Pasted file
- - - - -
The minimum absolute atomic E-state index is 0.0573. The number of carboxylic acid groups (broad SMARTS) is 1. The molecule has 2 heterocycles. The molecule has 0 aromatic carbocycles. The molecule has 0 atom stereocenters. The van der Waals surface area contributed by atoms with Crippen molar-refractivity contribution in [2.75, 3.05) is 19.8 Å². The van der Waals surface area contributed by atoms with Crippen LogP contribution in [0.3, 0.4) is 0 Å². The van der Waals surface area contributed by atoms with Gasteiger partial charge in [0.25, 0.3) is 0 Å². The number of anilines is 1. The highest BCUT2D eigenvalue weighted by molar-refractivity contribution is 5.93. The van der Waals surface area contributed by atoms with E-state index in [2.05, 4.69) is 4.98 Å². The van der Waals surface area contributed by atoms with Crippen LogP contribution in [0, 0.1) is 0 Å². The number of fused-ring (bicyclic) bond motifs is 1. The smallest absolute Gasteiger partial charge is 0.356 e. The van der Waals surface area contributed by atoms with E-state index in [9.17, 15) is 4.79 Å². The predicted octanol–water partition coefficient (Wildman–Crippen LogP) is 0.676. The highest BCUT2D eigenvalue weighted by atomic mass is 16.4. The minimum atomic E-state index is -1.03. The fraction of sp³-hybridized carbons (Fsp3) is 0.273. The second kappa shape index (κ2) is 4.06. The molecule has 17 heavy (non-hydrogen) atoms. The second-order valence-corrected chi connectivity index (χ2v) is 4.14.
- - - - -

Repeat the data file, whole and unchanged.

The minimum absolute atomic E-state index is 0.0573. The number of carboxylic acid groups (broad SMARTS) is 1. The molecule has 2 heterocycles. The molecule has 0 aromatic carbocycles. The molecule has 0 atom stereocenters. The van der Waals surface area contributed by atoms with Crippen molar-refractivity contribution in [2.75, 3.05) is 19.8 Å². The van der Waals surface area contributed by atoms with Crippen LogP contribution in [0.3, 0.4) is 0 Å². The van der Waals surface area contributed by atoms with Gasteiger partial charge in [0.25, 0.3) is 0 Å². The number of anilines is 1. The highest BCUT2D eigenvalue weighted by molar-refractivity contribution is 5.93. The van der Waals surface area contributed by atoms with E-state index in [2.05, 4.69) is 4.98 Å². The van der Waals surface area contributed by atoms with Crippen LogP contribution in [0, 0.1) is 0 Å². The number of fused-ring (bicyclic) bond motifs is 1. The smallest absolute Gasteiger partial charge is 0.356 e. The van der Waals surface area contributed by atoms with E-state index in [9.17, 15) is 4.79 Å². The predicted octanol–water partition coefficient (Wildman–Crippen LogP) is 0.676. The highest BCUT2D eigenvalue weighted by atomic mass is 16.4. The minimum atomic E-state index is -1.03. The fraction of sp³-hybridized carbons (Fsp3) is 0.273. The second kappa shape index (κ2) is 4.06. The molecule has 17 heavy (non-hydrogen) atoms. The second-order valence-corrected chi connectivity index (χ2v) is 4.14.